What Makes a Beautiful City?

What Makes a Beautiful City?

In the lead-up to Canada’s federal election, the future of cities should be on the minds of the 80 per cent of us that live in urban areas. What goes into a beautiful city was the topic of a discussion hosted at Toronto’s MaRS centre by the  Martin Prosperity Institute, Salon Camden and the Design Industry Advisory Committee.

Moderator Azmi Haq, of Salon Camden, got things going at the event, which took place two weeks ago, by quoting a student in Pakistan who said that justice and democracy are beautiful. He then turned it over to William Thorsell, the former CEO of the ROM, who instead discussed the plight of the physical city.

Torontonians, Thorsell argued, are not only shy about discussing beauty but also of condemning ugliness. He shared an anecdote about the struggle to beautify the ROM’s surroundings during its expansion and redesign by architect Daniel Libeskind; after insisting that the representatives of nine city departments responsible for the area join him in a walk around the block to count the various tree stumps, broken sidewalks, telephone booths and poles – “Is that your pole or my pole?” they joked – the consensus was that no one person was in charge. But bureaucracy is just one part of the problem. “We’re not a city that consistently and passionately values beauty,” he said. “Beauty doesn’t rank here.”

This sentiment – which Thorsell characterized as a general “philistinism” – was taken up by The Globe and Mail architecture critic Lisa Rochon, who suggested that Toronto is still weighed down by the Scottish Protestant idea that if it looks good it cost too much, and that architects here are actually punished for creating beauty. Mazyar Mortazavi, Eco Designs and Board Director with Artscape also agreed with Thorsell. Whereas Canadians go to Home Depot in search of the best price point on hardware, he said, Italians are more design-savvy, and source even their door handles from the likes of Pininfarina, Valli e Valli and Colombo. But Mortazavi also argued that Toronto has come a long way over the past 15 years, with more people hiring interior designers and architects; more design shops like Ministry of the Interior on Ossington, and Mjölk in the Junction, popping up; and a booming coffee culture all signaling a new momentum.

These private initiatives help create the “unofficial city” – that “messy urbanism” championed by Jane Jacobs where individual mom-and-pop shops, salons and restaurants create a diverse neighbourhood aesthetic. This aspect of urbanism is just as important as government-funded public works, and it speaks to another question that kept coming up. “What is beauty? Is it homogeneity?” asked Marie-Josée Lacroix, Montreal’s Design Commissioner. Her problem with a universal notion of beauty was echoed throughout the night, with participants noting that totalitarian regimes were great at building “beautiful” cities and structures, thanks to widespread human rights abuses. Toronto, instead, expresses a plurality of tastes. “The amazing thing about Toronto,” said architect Howard Rideout, “is the ability to have informal parts of the city that are great – unlike in American cities where there are neighbourhoods that you just don’t go there.”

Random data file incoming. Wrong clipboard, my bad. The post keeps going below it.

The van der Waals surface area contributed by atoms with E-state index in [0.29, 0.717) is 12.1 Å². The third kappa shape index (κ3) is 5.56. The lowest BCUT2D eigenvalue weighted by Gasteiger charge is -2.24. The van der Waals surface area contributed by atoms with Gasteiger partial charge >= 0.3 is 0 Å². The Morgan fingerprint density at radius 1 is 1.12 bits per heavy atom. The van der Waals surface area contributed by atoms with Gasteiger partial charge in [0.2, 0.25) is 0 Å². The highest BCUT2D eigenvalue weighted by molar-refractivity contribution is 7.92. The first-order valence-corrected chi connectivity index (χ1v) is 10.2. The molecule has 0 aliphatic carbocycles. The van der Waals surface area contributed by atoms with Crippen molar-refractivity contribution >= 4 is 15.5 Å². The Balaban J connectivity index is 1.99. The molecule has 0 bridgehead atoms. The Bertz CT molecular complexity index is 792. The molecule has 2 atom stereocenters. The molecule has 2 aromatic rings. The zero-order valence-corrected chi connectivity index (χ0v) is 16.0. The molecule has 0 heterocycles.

But where governments should lead the way in facilitating good design is in sponsoring ideas competitions, says Lacroix. “I’m pushing to implement policy for good competitions, focused on concept” in an anonymous process that isn’t based on an entrant’s past projects. “Right now the process is focused on the lowest bidder and best price. I’m pushing for charettes and design panels so that the quality we’re all looking for is defined in the beginning.”

The need for better processes – which Sheena Sharp, president of the Ontario Association of Architects, lamented by saying, “Toronto has no Copenhagen-style bike lines or one per cent for art – is trumped by the “stop-the-gravy-train” mentality at city hall. Yet Alex Bozikovic, an architecture writer and blogger at No Mean City, noted that there have been great achievements fostered by the public sector – such as the ROM, Art Gallery of Ontario and other projects that have set an example for the private sector. Besides these mega-projects, others noted smaller city initiatives, like councilor Adam Vaughan’s user-led commission on parks.

Arlene Gould of the DIAC (which is leading a series of discussions on beauty’s role in design, culminating in the discussion The Business Case for Beauty: Design’s Most Potent Weapon, with such panelist as Paul Filek, Siamak Hariri and Helen Kerr, at Chicago’s NeoCon office fair in June) noted that the Tower Renewal program – which retrofits old high-rises – has been extremely successful. And Fiona Chapman of the City of Toronto described a city-wide wayfinding design program currently underway.

In what might make even the most self-deprecating Torontonian blush with pride, Gail Lord, of Lord Cultural Resources, noted that one of her clients – the city of Florence – would love to be more like Toronto and learn to use their hollowed out buildings. “They’re trying to figure out what is our magic – strangely there’s something we’re doing right.”

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